Tuesday, July 7, 2009

Lessons from the Steel Mill...Understanding Papa Joe

Among the many notable oddities in the aftermath of Michael Jackson's death was the behavior of his iconic and, literally, iron-fisted father, Papa Joe.

We collectively cringed at utter lack of public grief over his son's sudden death and his cheesing, preening appearance at the BET Awards. We rolled our eyes watching him promote his record label at a subsequent news conference. We wanted him to be quiet and the family seemed to listen -- Papa Joe has once again retreated from the public's eye and Jermaine, sans that crazy, conked hair, has emerged as a formidable family spokesman.

But to really understand Papa Joe, you have to go back to the steel mill.

Papa Joe, now 80, worked in Gary, Indiana's steel mill, US Steel, for years, managing to eke out a meager living to support his brood of 9 children. The mill was steady work for many Black men of that generation. But it was dead end, heartbreaking, soul-crushing work that exploited the labor Black men provided it, while being firmly entrenched in the type of institutional racism that denied them promotions and raises that they deserved. And let's face it, Gary, Indiana -- "the G.I." -- ain't a great place to live.

For many of those men, if they had any opportunity to get out -- any at all -- they'd do it.

For my own father, just a year younger than Joe Jackson, working the blast furnace at the steel mill on Chicago's far Southeast Side was a way to save money for college. He was smart, professional and a solid worker -- exactly the type of man they wanted to keep on board.

My dad had a plan from the beginning that didn't involve spending the rest of his life working in a blast furnace and when he had amassed enough money to return to school and tendered his resignation, Dad's white supervisor laughed. Told my dad that a "smart boy like him" could go a long way at the steel mill and wondered aloud why he'd want to return to college. The supervisor initially didn't even turn in dad's name as having quit because he was so convinced that dad would come back.

My dad collected his last paycheck and never returned.

He always told this story whenever we were driving along Torrence Avenue the minute we got a whiff of the foul-smelling emissions from the old mill. He's grateful he was able to use that steel mill money as a springboard for a successful career in academia where he ultimately earned a bachelors, two masters, and is "ABD" on a doctoral degree.

For Papa Joe, escaping the steel mill and the limited life that came with it meant pushing his five oldest sons to perfect their musical skills in what would become the Jackson 5ive, the most popular pop group of its generation, and perhaps unbeknownst to him, to create the greatest pop singer and entertainer of all time, Michael Jackson.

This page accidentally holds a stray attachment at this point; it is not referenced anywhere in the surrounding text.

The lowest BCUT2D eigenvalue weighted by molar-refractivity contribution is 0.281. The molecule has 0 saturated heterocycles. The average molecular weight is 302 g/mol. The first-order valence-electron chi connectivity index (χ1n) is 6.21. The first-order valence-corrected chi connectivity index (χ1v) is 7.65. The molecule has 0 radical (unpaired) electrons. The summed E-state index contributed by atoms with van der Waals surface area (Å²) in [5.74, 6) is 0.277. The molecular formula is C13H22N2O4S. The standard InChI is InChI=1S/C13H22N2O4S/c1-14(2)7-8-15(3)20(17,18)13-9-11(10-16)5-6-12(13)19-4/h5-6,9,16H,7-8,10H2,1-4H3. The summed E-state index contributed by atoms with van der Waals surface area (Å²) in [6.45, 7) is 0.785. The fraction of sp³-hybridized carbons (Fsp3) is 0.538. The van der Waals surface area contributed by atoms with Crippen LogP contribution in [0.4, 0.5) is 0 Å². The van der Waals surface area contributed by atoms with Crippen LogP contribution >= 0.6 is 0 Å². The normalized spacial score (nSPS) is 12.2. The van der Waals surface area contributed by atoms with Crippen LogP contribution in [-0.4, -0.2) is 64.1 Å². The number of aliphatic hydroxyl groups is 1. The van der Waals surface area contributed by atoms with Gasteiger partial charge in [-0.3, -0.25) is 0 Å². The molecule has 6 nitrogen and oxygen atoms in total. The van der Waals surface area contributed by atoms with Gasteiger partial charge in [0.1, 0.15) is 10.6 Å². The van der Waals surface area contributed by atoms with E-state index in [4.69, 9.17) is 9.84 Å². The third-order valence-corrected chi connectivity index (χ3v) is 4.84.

While I don't condone Joe Jackson's style of parenting or business management, I understand it as the motivation of a bygone era. An era where a man's love was measured by how well he could provide for his family and how tough he could make his children to shield him from the harshness of a racist world. There's no mistaking that Joe is a cold and violent man.

But he's also very shrewd and disciplined, and whether we like it or not, laid the blueprint for superstardom of the man we mourn and celebrate today, Michael Joseph Jackson.

Thinking of Michael's own difficult relationship with this father reminds me of the passage in Toni Morrison's masterpiece "Sula" where Hannah questions her mother's love and Eva responds, "What you talkin' bout did I love you? I stayed alive for you!"

Watching the Jacksons miniseries on VH-1 over the weekend -- again -- reminded me just how desperate Papa Joe was to get his family out of Gary. Extreme tactics or not, like Eva, Joe Jackson loved his family desperately. He loved his family enough to get them out of the G.I.

I also thought of how accurately that desperation is captured in Samuel L. Kelley's stage play "Pill Hill," currently showing at Chicago's eta Creative Arts Foundation. eta is Chicago's oldest African-American cultural arts and theater institution and, ironically, is located just a few miles from the Southeast Side neighborhoods where the story is set.

"Pill Hill" follows the lives of six Black men, all close friends, over a decade between the early 70s and early 80s as they negotiate their own precarious relationships to Chicago's steel mill. Will they make it out and find good jobs that will move them into the nearby, prized Pill Hill neighborhood? Some of them do whatever it takes to make it out. Others are resigned to the relative financial stability the mill brings. Still others, like the protagonist (also named Joe) straddles both worlds -- smart enough for college but lured and pacified by getting those "next two or three paychecks" from the mill.

I took my father to see "Pill Hill" for Father's Day and he said it triggered a flood of memories -- some funny, some painful -- about this own tour of duty at the mill. Joe Jackson would probably say the same.

The ubiquitous influence of these mills on an entire generation of Black men -- its heartbreak, its blood money and its motivation for those who wanted out -- can never be underestimated.

It doesn't excuse anything either we, the public, or his own family dislikes about Papa Joe. But it certainly helps understand what he did for his family and why.
Missing Michael,

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